Charity Moves Backup Away From The Cloud


The MS Society found that cloud based storage could not meet its needs for robust disaster recovery, so it brought its data back in-house

The MS Society said it is saving tens of thousands of pounds a year as a result of a project to move its business-critical disaster recovery (DR) back-up storage infrastructure in-house.

The UK’s largest charity for people affected by multiple sclerosis (MS) had previously outsourced its storage area network (SAN) backup processes to a managed services provider. Andrew Young, The MS Society technical services manager said not only did this became very costly, but it didn’t support its disaster recovery (DR) needs.

“We had outsourced our backup to a managed services provider over a 10MB leased line, which was then migrated to a 2MB line,” Young told eWEEK Europe. “But during routine maintenance one day we had a major outage on the SAN and couldn’t recover the one terabyte of data we’d lost, especially over a 2MB connection.

“The provider sent a NAS [networked attached storage] appliance the next day with an engineer, but it took half a day to get the information off the NAS and nearly a week for full DR. And the cost were prohibitively expensive, where it was costing us around £150,000 a year.”

Added to this, the consolidation of its IT operations in England, Wales, Scotland and Northern Ireland meant the MS Society IT team was responsible for five times the number of users it had supported in the past.

“We wanted to bring the backup in-house, but didn’t want to buy more tape drives,” he continued. “But we also just wanted a large, reliable amount of space to back up to. So, even though I’d heard they weren’t as fast as fibre channel arrays, we started looking at iSCSI SANs.”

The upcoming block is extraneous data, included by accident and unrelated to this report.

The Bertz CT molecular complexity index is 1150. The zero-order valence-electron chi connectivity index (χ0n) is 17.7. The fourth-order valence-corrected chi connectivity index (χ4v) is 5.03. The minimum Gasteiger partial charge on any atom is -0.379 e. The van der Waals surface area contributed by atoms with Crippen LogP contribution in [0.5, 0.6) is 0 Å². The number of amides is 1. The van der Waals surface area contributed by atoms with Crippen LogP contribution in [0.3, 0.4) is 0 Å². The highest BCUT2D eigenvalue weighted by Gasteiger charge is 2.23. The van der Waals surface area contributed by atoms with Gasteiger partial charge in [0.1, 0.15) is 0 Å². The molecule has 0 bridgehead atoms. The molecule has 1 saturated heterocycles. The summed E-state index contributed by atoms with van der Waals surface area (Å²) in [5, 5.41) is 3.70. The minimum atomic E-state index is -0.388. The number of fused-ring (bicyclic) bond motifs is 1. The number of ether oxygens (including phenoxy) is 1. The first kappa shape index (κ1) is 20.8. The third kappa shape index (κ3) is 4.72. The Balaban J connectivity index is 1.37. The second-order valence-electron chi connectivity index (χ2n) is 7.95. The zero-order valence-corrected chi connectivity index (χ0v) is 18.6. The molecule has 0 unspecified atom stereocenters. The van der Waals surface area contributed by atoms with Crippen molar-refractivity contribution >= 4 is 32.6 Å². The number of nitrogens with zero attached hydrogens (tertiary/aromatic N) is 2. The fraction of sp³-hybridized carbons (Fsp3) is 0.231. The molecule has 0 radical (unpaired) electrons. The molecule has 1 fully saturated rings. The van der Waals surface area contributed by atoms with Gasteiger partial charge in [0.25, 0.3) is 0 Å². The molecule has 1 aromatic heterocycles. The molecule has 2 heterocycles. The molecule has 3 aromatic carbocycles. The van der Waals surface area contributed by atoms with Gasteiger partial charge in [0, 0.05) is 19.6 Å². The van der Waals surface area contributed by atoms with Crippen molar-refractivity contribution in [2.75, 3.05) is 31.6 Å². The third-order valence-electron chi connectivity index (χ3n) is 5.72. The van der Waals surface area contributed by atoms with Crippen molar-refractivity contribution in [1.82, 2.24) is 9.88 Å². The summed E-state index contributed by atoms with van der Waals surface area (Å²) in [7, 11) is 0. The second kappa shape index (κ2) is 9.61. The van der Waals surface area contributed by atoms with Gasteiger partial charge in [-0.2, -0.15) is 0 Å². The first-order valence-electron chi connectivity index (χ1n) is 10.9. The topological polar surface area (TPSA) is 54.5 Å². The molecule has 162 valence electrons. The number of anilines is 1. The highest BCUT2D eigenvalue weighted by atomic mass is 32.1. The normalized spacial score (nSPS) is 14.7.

The MS Society selected Dell EqualLogic arrays due to the advanced management capabilities such as load balancing, snapshots and thin provisioning that were offered at no extra charge, as well as its″ target=”_blank”>ability to integrate with VMware for high scalability, management and cost savings.

“Now I never have to worry about the SAN,” Young said. “And the lower amount of maintenance we have to do is also a benefit, where the simple GUI [graphic user interface] is easy to use for extending or cloning drives easily, for instance.”

With Dell EqualLogic iSCSI arrays now working in a virtualised server environment, MS Society has significantly reduced its backup window, and expects to save an average of £40,000 a year from the backup solution alone.

“That’s probably a conservative estimate, where we reduced the amount of licensing we need from our backup provider and we’ve stopped having to use contractors by centralising everything around our iSCSI SAN,” he added.

The new SAN has also allowed the charity to establish a second DR site with a 2MB leased line connection, improving the IT service it provides to its users. Young added that, along with new server cooling systems, the SAN has reduced the load on its uninterruptible power supplies (UPS) from 22 to 7 percent.

“Whereas before my role was a support one, where I’d spend 60 percent of my time doing maintenance, I can now spend more than half of my time learning about new technologies and taking on my project work,” said Young.